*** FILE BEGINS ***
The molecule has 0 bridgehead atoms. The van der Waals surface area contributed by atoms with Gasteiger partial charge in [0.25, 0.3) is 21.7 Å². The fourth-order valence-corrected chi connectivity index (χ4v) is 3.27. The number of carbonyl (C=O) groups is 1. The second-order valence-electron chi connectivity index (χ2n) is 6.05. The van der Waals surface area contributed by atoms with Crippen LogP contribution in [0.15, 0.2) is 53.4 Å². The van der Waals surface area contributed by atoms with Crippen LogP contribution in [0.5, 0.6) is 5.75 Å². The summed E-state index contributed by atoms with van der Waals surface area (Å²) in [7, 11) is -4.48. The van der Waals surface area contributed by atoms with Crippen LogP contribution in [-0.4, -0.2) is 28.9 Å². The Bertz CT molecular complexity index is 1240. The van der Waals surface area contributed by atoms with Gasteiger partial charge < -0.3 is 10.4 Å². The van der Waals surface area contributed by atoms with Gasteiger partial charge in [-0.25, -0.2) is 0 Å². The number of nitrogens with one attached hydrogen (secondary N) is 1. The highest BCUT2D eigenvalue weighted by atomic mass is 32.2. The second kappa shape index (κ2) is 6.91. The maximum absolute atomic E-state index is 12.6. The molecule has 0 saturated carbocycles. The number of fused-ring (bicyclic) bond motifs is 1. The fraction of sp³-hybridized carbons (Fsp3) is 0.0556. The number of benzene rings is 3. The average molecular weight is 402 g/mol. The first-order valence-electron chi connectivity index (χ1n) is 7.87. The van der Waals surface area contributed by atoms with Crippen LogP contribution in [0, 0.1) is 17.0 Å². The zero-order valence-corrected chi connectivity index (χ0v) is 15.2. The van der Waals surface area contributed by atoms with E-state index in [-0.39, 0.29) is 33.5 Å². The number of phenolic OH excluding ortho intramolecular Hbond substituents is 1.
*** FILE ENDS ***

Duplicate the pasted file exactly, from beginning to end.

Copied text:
The molecule has 0 bridgehead atoms. The van der Waals surface area contributed by atoms with Gasteiger partial charge in [0.25, 0.3) is 21.7 Å². The fourth-order valence-corrected chi connectivity index (χ4v) is 3.27. The number of carbonyl (C=O) groups is 1. The second-order valence-electron chi connectivity index (χ2n) is 6.05. The van der Waals surface area contributed by atoms with Crippen LogP contribution in [0.15, 0.2) is 53.4 Å². The van der Waals surface area contributed by atoms with Crippen LogP contribution in [0.5, 0.6) is 5.75 Å². The summed E-state index contributed by atoms with van der Waals surface area (Å²) in [7, 11) is -4.48. The van der Waals surface area contributed by atoms with Crippen LogP contribution in [-0.4, -0.2) is 28.9 Å². The Bertz CT molecular complexity index is 1240. The van der Waals surface area contributed by atoms with Gasteiger partial charge < -0.3 is 10.4 Å². The van der Waals surface area contributed by atoms with Gasteiger partial charge in [-0.25, -0.2) is 0 Å². The number of nitrogens with one attached hydrogen (secondary N) is 1. The highest BCUT2D eigenvalue weighted by atomic mass is 32.2. The second kappa shape index (κ2) is 6.91. The maximum absolute atomic E-state index is 12.6. The molecule has 0 saturated carbocycles. The number of fused-ring (bicyclic) bond motifs is 1. The fraction of sp³-hybridized carbons (Fsp3) is 0.0556. The number of benzene rings is 3. The average molecular weight is 402 g/mol. The first-order valence-electron chi connectivity index (χ1n) is 7.87. The van der Waals surface area contributed by atoms with Crippen LogP contribution in [0, 0.1) is 17.0 Å². The zero-order valence-corrected chi connectivity index (χ0v) is 15.2. The van der Waals surface area contributed by atoms with E-state index in [-0.39, 0.29) is 33.5 Å². The number of phenolic OH excluding ortho intramolecular Hbond substituents is 1.